An oil price around $45-$55 per barrel is good enough for Russia, but nowhere near acceptable for Saudi Arabia, the Emirates and the rest of OPEC. In terms of each country’s breakeven price, Saudi still requires $78.2 per barrel28 in order to achieve a fiscal breakeven. UAE needs $75.9 per barrel29; Russia has spent a long time readying its sovereign financials and its fiscal breakeven point is commonly estimated at $40 per barrel30.
Logically, it also matters who your biggest buyers are. For Saudi, it is China, Japan and India. For Russia it is the EU, China and the US. Arguably the havoc wreaked by Saudi’s spat with Russia and OPEC in March 2020, just as COVID-19 was hitting the Western world, has been a major factor in Chinese buying, although all buyers will naturally be opportunistic short term, taking the Saudi discounts to fill inventories and strategic supplies.
Gas is still a small contributor to electricity generation in China, only 97GW31 of installed capacity at October 2020. Total installed capacity is 2,100 GW, so at 4.6% of total, it has a long way to go to be relevant in the overall structure of electricity generation. The direction is clear, thanks to Beijing’s recent commitment to reach net carbon neutrality by 2060, reaching peak emissions in 2030. This certainty is down to the characteristics of gas: when used in electricity generation, depending on the sophistication of the plant, gas can produce between 40% and 50%32 of the greenhouse gases that coal fired plants do. The country’s 13th Five Year Plan (to 2020) had stipulated installed capacity of 110GW, and it is safe to assume that when the 14th Five Year Plan details are published in April 2021, that number will be significantly higher. However, it is not merely a question of overall carbon neutrality. Beijing must explicitly embark on a different policy direction and address the basic obstacles of cost (coal is significantly cheaper) and supply, as imported gas is relatively expensive and domestic supply is not yet onstream in large enough volumes.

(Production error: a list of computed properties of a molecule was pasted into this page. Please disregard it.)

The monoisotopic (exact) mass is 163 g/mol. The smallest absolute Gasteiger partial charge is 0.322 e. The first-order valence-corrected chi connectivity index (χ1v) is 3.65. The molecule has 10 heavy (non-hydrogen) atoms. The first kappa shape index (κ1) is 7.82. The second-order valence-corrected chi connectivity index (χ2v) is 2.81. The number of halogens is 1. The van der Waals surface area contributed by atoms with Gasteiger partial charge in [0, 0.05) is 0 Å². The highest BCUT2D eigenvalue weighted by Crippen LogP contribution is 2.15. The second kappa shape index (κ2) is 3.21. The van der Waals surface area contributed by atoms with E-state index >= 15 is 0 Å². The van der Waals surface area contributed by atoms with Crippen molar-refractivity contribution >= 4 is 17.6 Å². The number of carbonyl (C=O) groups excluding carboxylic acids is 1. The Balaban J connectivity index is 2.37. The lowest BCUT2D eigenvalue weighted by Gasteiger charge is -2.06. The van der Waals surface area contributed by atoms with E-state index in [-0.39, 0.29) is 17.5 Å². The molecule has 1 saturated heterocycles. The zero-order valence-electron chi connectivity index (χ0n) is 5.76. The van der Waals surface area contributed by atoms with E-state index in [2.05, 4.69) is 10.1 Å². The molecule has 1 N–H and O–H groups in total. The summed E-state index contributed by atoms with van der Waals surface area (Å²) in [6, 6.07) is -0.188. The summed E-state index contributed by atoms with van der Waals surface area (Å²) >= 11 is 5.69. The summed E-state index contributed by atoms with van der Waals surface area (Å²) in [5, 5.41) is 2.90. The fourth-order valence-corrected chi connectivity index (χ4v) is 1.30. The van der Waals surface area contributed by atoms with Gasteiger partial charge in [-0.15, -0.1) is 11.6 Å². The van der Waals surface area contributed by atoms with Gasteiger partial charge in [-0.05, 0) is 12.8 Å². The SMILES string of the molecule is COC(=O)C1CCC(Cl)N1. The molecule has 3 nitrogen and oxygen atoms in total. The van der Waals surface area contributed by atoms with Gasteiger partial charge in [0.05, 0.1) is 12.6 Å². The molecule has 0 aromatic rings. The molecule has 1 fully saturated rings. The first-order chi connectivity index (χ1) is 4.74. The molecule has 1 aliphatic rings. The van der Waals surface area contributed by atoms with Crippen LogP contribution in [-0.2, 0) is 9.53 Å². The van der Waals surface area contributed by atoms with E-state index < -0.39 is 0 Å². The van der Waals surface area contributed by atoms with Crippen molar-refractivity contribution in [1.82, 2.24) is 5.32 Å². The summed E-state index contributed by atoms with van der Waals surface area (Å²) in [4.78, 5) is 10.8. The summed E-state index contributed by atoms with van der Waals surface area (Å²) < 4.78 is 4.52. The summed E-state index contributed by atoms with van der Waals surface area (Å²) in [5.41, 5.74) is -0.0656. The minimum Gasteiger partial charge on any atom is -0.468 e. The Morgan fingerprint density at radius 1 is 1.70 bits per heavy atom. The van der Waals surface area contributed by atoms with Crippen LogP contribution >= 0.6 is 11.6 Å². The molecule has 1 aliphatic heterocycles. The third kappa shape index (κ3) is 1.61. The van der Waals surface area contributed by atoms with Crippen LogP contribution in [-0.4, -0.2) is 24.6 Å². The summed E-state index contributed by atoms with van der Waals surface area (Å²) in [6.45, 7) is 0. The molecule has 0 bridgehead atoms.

When it comes to sourcing, the strategy is pretty straightforward, with a balance between long term ‘take or pay’ contracts by pipeline and shorter term by LNG. As is shown in the EIA chart33 below, the biggest suppliers are Australia and Turkmenistan. Expect the Russian volumes to grow from here, although volumes remain limited by pipeline capacity, aside from the LNG export terminals at Sakhalin, which have historically focused on the high value Japanese market.
China's natural gas imports by source, 2019
Source: Global Trade Tracker
Note: Total may not equal 100% because of independent rounding.
Protecting the physical supply lines
China is very clear eyed about its energy vulnerability. It must be able to ship oil and gas in vast quantities from the Middle East in a secure and reliable way. Almost all the oil currently comes via ship, involving 26 days on the water, from Saudi Arabia’s port of Ju’Aymah to Guangzhou. Just as the Belt and Road Initiative (BRI) has launched the China-Pakistan Economic Corridor (CPEC), providing Beijing with the deep-water port of Gwadar, the China-Myanmar Economic Corridor offers the port of Kyaupkyu on the Indian Ocean, which is only 16-17 days sailing time from Ju’Aymah. And to ensure free passage to Chinese shipping, there is already a string of Chinese ports, from Djibouti on the Horn of Africa, to Gwadar (Pakistan), to Hambantota (Sri Lanka) to Kyaupkyu (Myanmar). Djibouti is Beijing’s first permanent overseas military base, and the modernisation of its navy, the objective being to develop a ‘blue water fleet’, capable of guaranteeing free navigation for Chinese shipping in waters far from China itself.
The next decade will likely see increasing efforts to disassociate the two largest economies in the world. Investors are well aware of the mounting pressure on governments to take sides. In the developing countries, China’s offer of the Coronavirus vaccine and the infrastructure buildout of the BRI has already found a warm welcome. The only issues that could potentially derail this development are a sudden and commensurate generosity of finance from the US, evidence of poor-quality execution in the BRI, or a particularly shocking political misstep by Beijing. All seem unlikely at this point, thus underlining that should the US-China decoupling continue, there are many countries already committed to the Chinese sphere of influence.